When President Donald Trump announced Jan. 22 that a 30 percent tariff was to be imposed on solar panels coming into the U.S. from outside suppliers, American companies in the renewable energy sector immediately recognized they had to react quickly and steadfastly to counter the negative fallout that would affect their businesses.
Sunrise Solar Solutions, which services most of the Hudson Valley, immediately responded.
In a media statement, Sunrise Solar, president and CEO, Doug Hertz said, “Although we are disappointed in the President’s decision to impose a 30 percent tariff on solar panels, our commitment to our pricing, our customers and the solar industry is relentless and stronger than ever before. We are passionate about our work and our industry — and we are certain that the solar industry boom will continue on its rise without any pause.”
Industry pundits immediately said the move would handicap a $28 billion industry that relies on parts made abroad for 80% of its supply.
According to Bloomberg, just the threat of tariffs shook solar developers in recent months, with some hoarding panels and others stalling projects in anticipation of higher costs. The Solar Energy Industries Association projected 23,000 job losses this year because of the new tariff in a sector that employed 260,000.
Rand Manasse, Chief Operating Officer, Sunrise Solar Solutions, told The White Plains Examiner in an interview that the company knew the tariff was coming for a while and the news was not a big surprise.
“There are two markets concerned – residential and commercial,” Manasse explained. For Sunrise there will be little to no affect on pricing in the local residential market for solar installations and current projects will continue as planned.
Much of the company’s product is manufactured in Mexico and if necessary that manufacturing capability will be brought to the United States, Manasse said.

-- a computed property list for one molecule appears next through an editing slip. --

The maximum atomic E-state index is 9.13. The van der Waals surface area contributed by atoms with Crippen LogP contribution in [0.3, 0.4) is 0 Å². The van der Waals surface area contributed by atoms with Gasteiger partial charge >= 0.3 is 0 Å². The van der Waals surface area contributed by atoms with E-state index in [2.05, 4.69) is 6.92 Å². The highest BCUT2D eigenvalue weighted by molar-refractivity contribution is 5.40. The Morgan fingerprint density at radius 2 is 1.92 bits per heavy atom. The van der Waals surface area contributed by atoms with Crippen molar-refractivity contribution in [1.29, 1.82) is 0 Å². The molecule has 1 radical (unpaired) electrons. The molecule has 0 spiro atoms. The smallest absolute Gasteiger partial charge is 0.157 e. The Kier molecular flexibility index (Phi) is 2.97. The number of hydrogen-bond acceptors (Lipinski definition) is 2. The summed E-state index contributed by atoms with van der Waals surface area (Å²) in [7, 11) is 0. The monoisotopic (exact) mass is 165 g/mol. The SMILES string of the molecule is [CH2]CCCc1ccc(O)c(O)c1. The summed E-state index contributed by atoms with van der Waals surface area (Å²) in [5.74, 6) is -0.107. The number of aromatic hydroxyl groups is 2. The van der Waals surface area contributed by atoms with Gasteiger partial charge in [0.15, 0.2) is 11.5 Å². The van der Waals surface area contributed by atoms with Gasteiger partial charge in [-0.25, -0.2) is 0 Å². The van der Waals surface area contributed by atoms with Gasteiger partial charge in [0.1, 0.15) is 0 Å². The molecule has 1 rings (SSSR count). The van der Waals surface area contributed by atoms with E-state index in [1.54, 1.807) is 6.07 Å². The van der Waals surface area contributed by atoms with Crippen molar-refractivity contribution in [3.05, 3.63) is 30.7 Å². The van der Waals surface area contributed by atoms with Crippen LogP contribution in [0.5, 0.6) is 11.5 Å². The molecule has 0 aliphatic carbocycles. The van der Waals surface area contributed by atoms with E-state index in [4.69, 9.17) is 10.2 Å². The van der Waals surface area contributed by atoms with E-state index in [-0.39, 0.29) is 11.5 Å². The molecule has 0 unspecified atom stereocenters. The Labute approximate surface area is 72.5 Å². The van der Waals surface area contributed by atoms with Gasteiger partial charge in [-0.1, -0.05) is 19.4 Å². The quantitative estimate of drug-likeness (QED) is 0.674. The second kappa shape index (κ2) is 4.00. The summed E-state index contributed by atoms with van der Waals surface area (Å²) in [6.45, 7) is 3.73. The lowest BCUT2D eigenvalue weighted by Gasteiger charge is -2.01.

Where the tariff hurts is in the low-end market, where additional costs will put American companies in jeopardy and that end of the market could cave, according to Manasse.
A similar situation could affect the corporate installation market, where the projects are larger and more product is needed.
The product, solar panels and the storage cells/batteries, make up only a third of the cost of a solar installation. The rest of the cost is labor, U.S. labor, Manasse emphasized. “I’m worried about those jobs.”
While there are some U.S. companies that might benefit from the tariff, such as Arizona-based panel maker First Solar Inc., it would take two years for a company to grow to make these. “What happens to the rest of the industry when waiting for this to happen?” Manasse asked.
While solar has been growing in the world market for years, American companies have not been competitive in the manufacture of panels and cells. According to Manasse, what instigated the tariff was one American manufacturer going bankrupt, followed by another that filed a lawsuit with the International Trade Commission claiming unfair competition on lower priced product coming in from China.
“My concern is that people will react to the higher costs by deciding not to install solar, and that could set the industry back,” Manasse said.
In Cuomo’s State of the State, he mentioned New York having 50% renewable energy by the year 2030. It will now be more costly to get there, Manasse said. There are still incentives out there to move to renewable, but this tariff seems like a policy to not support renewable energy or that the renewable energy industry is not important. This tariff is not going to help the American solar industry, so what industry will it help? The coal industry?
Despite the setback, Manasse is still positive. I’m passionate about renewable energy and keeping a low carbon footprint, he said.